2012 All-State Community College Academic Team, All-USA Community College Academic Team, Coca-Cola Community College Academic Team, Guistwhite Scholarship and/or Hites Transfer Scholarship.
Last year, Phoenix College submitted the top scoring student in Arizona! Apply by 11.28.11
- The All-USA Community College Academic Team is presented by USA TODAY and Phi Theta Kappa and sponsored by Follett Higher Education Group. Each spring 20 students are selected to the All-USA Community College Academic Team, each receiving a $2,500 scholarship and medallion. All-USA Community College Academic Team members will be recognized in a special ad in USA TODAY newspaper and will be recognized at the American Association of Community Colleges Convention on April 23, 2012.
- The Coca-Cola Foundation, along with the Coca-Cola Scholars Foundation, recognizes the New Century Scholars. The top scoring student in each of the fifty states will be named a New Century Scholar and will receive a $2,000 scholarship. In addition, one student from a chapter in one of the six sovereign nations where Phi Theta Kappa chapters exist will be awarded. New Century Scholars will be presented at the AACC Convention in April 2012.
- The Coca-Cola Scholars Foundation sponsors the Coca-Cola Community College Academic Team. Fifty students will be named Gold Scholars, each receiving a $1,500 scholarship, fifty students will be named Silver Scholars, each receiving a $1,250 scholarship, and fifty students will named Bronze Scholars, each receiving a $1,000 scholarship. A state may have multiple Gold, Silver, or Bronze Scholars. All scholars will also receive special medallions and will be recognized in a special ad in USA TODAY newspaper.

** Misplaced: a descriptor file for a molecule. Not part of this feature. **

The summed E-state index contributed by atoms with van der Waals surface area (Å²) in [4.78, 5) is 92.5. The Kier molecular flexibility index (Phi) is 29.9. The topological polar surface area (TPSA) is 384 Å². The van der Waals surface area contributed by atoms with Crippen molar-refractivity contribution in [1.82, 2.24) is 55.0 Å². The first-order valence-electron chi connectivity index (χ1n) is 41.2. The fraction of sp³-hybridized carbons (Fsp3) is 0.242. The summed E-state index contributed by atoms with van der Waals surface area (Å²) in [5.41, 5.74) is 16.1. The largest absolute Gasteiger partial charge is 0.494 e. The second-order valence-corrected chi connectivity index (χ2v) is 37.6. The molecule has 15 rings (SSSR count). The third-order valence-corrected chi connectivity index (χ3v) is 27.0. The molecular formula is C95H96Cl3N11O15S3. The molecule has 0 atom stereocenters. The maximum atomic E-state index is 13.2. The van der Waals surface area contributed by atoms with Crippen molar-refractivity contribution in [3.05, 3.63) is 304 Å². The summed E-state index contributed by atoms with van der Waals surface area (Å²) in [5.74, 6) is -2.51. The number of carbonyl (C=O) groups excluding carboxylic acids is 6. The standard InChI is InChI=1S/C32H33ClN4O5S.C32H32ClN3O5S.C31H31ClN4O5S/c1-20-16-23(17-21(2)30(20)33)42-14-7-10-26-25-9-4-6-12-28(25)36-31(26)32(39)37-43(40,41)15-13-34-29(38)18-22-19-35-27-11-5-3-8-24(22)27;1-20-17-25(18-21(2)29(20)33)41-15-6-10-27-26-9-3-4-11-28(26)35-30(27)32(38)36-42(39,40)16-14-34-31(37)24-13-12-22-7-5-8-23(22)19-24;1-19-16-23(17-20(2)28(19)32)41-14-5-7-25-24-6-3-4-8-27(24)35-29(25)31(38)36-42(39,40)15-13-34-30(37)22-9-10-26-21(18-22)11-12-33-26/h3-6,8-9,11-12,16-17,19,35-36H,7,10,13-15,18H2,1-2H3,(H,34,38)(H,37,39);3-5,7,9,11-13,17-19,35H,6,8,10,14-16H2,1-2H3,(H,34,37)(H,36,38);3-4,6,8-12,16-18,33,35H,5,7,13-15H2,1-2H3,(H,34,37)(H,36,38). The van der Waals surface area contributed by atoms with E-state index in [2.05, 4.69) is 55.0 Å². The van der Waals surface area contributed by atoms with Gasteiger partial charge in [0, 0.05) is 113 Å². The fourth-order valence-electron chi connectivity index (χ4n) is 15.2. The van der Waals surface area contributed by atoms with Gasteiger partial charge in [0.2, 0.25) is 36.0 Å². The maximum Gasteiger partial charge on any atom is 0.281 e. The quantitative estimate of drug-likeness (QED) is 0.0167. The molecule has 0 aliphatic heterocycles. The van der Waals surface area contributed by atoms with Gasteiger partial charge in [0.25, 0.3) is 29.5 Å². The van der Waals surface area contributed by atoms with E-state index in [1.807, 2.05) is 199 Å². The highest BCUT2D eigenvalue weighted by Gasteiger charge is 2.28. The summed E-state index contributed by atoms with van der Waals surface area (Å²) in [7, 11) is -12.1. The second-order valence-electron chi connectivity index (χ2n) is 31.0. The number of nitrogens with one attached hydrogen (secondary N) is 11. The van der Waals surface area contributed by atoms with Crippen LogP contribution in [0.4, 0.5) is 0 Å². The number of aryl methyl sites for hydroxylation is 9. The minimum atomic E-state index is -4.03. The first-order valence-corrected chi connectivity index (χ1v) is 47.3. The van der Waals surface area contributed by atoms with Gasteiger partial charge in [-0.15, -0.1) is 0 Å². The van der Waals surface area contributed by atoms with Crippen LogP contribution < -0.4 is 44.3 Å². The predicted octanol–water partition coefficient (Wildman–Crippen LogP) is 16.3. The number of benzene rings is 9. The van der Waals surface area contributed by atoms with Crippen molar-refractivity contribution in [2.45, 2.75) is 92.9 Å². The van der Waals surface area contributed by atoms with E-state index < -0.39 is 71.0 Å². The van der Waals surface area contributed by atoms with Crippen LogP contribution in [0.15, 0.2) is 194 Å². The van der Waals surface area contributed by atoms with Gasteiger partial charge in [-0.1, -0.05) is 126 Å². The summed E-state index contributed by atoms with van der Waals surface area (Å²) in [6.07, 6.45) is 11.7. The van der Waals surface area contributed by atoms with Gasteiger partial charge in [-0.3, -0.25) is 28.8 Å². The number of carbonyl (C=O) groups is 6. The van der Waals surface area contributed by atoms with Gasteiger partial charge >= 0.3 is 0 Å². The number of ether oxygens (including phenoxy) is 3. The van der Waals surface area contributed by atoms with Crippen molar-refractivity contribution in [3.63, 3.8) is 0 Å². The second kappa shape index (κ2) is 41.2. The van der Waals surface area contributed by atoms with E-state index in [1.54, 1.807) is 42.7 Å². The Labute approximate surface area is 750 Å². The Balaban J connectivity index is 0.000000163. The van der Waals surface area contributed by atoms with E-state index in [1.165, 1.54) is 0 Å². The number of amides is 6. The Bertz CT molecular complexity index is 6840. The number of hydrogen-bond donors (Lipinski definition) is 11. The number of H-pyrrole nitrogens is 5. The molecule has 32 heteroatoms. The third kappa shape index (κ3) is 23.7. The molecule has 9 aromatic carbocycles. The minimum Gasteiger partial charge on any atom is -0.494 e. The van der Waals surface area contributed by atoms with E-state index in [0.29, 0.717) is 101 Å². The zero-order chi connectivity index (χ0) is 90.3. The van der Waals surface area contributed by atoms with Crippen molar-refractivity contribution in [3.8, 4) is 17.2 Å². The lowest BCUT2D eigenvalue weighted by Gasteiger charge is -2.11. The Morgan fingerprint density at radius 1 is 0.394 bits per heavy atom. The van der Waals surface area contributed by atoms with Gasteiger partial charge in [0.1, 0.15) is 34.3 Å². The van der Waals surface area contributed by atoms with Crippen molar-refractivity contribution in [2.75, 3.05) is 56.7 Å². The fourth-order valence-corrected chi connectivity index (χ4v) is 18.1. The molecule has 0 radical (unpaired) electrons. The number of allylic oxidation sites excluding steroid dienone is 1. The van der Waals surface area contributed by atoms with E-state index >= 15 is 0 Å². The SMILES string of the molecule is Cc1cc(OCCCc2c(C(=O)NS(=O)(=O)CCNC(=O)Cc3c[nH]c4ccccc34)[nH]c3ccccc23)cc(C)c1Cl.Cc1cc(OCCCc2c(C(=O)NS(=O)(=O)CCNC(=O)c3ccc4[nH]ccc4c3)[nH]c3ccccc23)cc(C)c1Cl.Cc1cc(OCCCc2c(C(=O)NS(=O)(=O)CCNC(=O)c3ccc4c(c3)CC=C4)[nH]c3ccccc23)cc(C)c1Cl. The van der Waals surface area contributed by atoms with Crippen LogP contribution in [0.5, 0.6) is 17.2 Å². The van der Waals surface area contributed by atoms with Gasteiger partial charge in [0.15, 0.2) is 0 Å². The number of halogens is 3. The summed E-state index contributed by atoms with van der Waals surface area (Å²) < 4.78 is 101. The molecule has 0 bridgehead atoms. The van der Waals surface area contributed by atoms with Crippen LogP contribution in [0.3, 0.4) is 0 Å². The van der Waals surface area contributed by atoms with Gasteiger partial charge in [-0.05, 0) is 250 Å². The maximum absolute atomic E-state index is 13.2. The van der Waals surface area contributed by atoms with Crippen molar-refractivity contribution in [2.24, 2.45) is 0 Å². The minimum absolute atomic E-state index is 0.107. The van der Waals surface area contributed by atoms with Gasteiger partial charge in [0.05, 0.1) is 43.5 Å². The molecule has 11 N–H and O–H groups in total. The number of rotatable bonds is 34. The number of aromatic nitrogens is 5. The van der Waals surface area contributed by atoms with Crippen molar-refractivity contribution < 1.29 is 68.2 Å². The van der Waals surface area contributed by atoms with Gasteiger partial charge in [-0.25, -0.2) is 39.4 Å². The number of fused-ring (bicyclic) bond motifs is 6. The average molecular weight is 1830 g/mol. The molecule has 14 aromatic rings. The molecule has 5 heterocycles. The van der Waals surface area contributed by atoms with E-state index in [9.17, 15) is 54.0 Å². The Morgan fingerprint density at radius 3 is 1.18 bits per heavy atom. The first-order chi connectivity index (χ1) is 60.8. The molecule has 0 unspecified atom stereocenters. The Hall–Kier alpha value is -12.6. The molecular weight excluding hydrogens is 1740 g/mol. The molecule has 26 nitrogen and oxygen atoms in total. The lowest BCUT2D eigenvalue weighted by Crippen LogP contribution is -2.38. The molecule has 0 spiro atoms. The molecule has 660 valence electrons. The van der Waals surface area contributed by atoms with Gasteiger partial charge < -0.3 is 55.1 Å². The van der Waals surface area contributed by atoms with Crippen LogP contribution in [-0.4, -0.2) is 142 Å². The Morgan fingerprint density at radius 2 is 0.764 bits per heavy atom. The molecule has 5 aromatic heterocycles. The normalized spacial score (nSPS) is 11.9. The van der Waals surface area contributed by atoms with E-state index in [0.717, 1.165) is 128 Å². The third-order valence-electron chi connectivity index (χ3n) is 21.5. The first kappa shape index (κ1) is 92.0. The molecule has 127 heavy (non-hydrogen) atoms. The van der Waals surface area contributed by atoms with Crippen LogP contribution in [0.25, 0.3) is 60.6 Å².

- All-Arizona Academic Team Members will receive a full two-year scholarship to ASU, UofA, or NAU.
Application Instructions (Read First)
All students may log in to the application by going to http://my.ptk.org/edge/. Phi Theta Kappa (PTK) members may log in using their Phi Theta Kappa username and password. If you have forgotten your log-in, follow the steps on the log-in page for “forgot username or password.”
Non PTK members should follow the instructions to create an account and view the application.
Once you have logged in, select the link in the center of the page that says “2011 Fall Scholarship Programs”. Follow the instructions and enter the enrollment key MDMyNzUy7058 when instructed.
Before you may access the online scholarship application, you must first complete and “pass” the online eligibility quiz. This series of questions will help determine if you are eligible to apply for this scholarship. Once you have completed the questions, please hit the submit button at the bottom. If you are eligible, you will be allowed to move on to the scholarship application. If the quiz determines you are not eligible to apply, the scholarship application will remain locked and you will not be able to access it.
Students who attend community college in the United States do not need to be a member of Phi Theta Kappa. Students attending community colleges outside of the U.S. need to be members of Phi Theta Kappa and may only apply for the New Century Scholars program. Both students attending in the U.S. and internationally should submit the USA TODAY All-USA Community College Academic Team/Coca-Cola All-State Community College Academic Team nomination form and materials.
Before You Begin Your Application:
Take some time to work on your essay questions (below) outside of the online application. These are very prestigious scholarships and have more stringent requirements than some scholarships you may have applied for in the past. Ask an instructor or other mentor to review your essays and don't forget to start now to request your letters of recommendation!